9 U.S. Towns You Never Knew Had Fantastic Art Districts

art districts

You’ll find the Norman Rockwell Museum, Frank Lloyd Wright’s home and more in these 9 art districts.

If you want to have an artsy vacation, the usual suspects have probably popped onto your travel list: New York City and, if you love jazz, New Orleans. But plenty of other towns and neighborhoods throughout the United States are brimming with quirky art museums, music festivals, art districts and more. These nine made our list of the best artsy places in the U.S. that you might not have known existed.

1. Brevard, North Carolina

art districtsKeith Lockhart conducts during the Brevard Music Festival.

This tiny Southern town (yes, you will be treated to “Y’all come back now, ya hear?” as you exit the local ice cream shop) hosts a major music festival every summer that’s been around for more than 80 years. This isn’t just a small gathering of amateur musicians. Keith Lockhart (conductor of the Boston Pops) is the artistic director, and they bring more than 400 students, 80 teachers and 40,000 attendees together for 80 concerts over 10 weeks, with big names including Garrick Ohlsson, Ricky Skaggs and Sarah Chang. The music festival isn’t the only big thing to do here. There’s also a Crystal Mountain Gem Mine to sift through, dozens of hiking trails to bike or walk, as well as waterfalls to explore.

2. Pasadena, California

art districtsThe Make Music Festival is free and attracts 50,000 people annually.

Pasadena is home to many art museums and galleries, including the Norton Simon Museum and the Pasadena Museum of California Arts. Every year there’s a massive music festival called Make Music Pasadena that attracts about 50,000 visitors who come to see more than 150 bands perform. The architecture is rich, too, with an entire neighborhood of 800 small Craftsman homes built between 1900 to 1930, forming Bungalow Heaven.

3. Oak Park, Illinois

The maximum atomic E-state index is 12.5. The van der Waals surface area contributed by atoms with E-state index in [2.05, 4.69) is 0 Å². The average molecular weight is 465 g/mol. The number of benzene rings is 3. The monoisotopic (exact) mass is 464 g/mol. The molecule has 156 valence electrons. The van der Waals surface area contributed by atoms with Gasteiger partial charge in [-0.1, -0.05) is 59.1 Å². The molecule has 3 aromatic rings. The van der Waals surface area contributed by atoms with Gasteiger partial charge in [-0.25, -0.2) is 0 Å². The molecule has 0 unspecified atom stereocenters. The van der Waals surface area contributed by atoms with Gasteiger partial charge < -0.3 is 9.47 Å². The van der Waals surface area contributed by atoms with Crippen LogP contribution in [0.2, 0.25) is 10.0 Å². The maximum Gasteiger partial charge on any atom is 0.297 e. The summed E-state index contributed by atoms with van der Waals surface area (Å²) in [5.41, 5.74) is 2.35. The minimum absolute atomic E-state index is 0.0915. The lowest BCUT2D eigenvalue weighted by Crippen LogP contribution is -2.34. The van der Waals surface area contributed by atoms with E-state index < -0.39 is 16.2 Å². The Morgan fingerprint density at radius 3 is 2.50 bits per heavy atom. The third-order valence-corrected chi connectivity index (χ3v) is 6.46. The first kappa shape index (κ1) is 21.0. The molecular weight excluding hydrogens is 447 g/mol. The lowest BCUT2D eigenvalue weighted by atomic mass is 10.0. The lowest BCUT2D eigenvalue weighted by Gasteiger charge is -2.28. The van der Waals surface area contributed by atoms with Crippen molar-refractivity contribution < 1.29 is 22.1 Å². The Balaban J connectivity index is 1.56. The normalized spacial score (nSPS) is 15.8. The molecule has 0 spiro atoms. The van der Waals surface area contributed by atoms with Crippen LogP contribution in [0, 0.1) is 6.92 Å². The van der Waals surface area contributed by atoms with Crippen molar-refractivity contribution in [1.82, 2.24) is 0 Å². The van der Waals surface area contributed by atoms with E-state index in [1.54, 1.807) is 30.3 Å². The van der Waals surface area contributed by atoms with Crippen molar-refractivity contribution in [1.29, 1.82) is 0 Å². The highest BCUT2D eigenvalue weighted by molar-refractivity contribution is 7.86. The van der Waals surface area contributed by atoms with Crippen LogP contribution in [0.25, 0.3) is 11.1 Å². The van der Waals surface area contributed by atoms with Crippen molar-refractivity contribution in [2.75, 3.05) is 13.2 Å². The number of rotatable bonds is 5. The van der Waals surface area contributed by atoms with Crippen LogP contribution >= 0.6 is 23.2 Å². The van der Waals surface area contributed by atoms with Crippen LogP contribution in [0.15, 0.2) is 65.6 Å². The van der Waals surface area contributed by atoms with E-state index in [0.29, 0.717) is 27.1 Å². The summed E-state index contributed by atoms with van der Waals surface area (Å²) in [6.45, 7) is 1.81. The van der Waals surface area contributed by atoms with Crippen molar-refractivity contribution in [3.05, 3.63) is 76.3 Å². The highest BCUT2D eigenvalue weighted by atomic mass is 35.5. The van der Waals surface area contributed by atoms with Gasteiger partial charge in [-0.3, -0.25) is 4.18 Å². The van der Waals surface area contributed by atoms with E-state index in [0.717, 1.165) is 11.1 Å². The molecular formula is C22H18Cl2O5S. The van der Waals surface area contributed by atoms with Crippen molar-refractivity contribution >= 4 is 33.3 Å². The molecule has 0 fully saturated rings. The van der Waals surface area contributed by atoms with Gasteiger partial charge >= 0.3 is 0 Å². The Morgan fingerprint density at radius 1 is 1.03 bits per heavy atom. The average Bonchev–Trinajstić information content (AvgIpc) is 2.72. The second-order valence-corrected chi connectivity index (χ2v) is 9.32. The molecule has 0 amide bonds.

art districtsThe Frank Lloyd Wright Home and Studio is open for visitors.

Just a 25-minute train ride from downtown Chicago, this city-like suburb is an architectural gem, especially if you’re a Frank Lloyd Wright fan. Wright, along with his students and followers, lived and worked here. You can see Wright’s influence on nearly every street in the entire village. Start your tour at the Frank Lloyd Wright Home and Studio, where the late architect lived from 1889 to 1909. You can explore the home and even check out his original drawings, which became available to the public only recently. Famous architects designed many of the private residences in Oak Park as well, and the village does an annual fund-raising house walk so you can visit the houses and see how regular people modernized the homes (or didn’t). Oak Park has its very own art district, where you can pop into tiny galleries, take an art class yourself or just sit down to a cup of coffee at Buzz Café, which was decorated by local artists. The feel is definitely hippy.

4. Jackson, Mississippi

art districtsThe Fondren Art Gallery is one of many local galleries in Jackson.

This city is smack in the middle of New Orleans and Memphis — and it’s been a magnet for young artists because it’s got a relatively low cost of living but it’s close to the two artsy music cities. As a result, Jackson has been a haven for budding artists, who’ve formed a tight-knit community. When you visit, check out the Mississippi Museum of Art, the largest museum in Mississippi. It’s particularly strong in American art from the 19th and 20th centuries, including works by Georgia O’Keeffe, Andy Warhol and Radcliffe Bailey. At the Fondren Art Gallery you can view a large collection of local art and purchase some, too. The Smith Robertson Museum and Cultural Center shouldn’t be missed either, as it highlights the history of Black Mississippians. The museum is the site of Jackson’s first school for Black students, and it’s also the school that Richard Wright, author of Native Son, attended. Jackson also boasts the largest symphony in the state: the Mississippi Symphony Orchestra, which performs more than 120 concerts annually.

5. Hudson Valley, New York

art districtsThe Wassaic Project is an artist-run arts organization consisting of a residency program and a summer festival.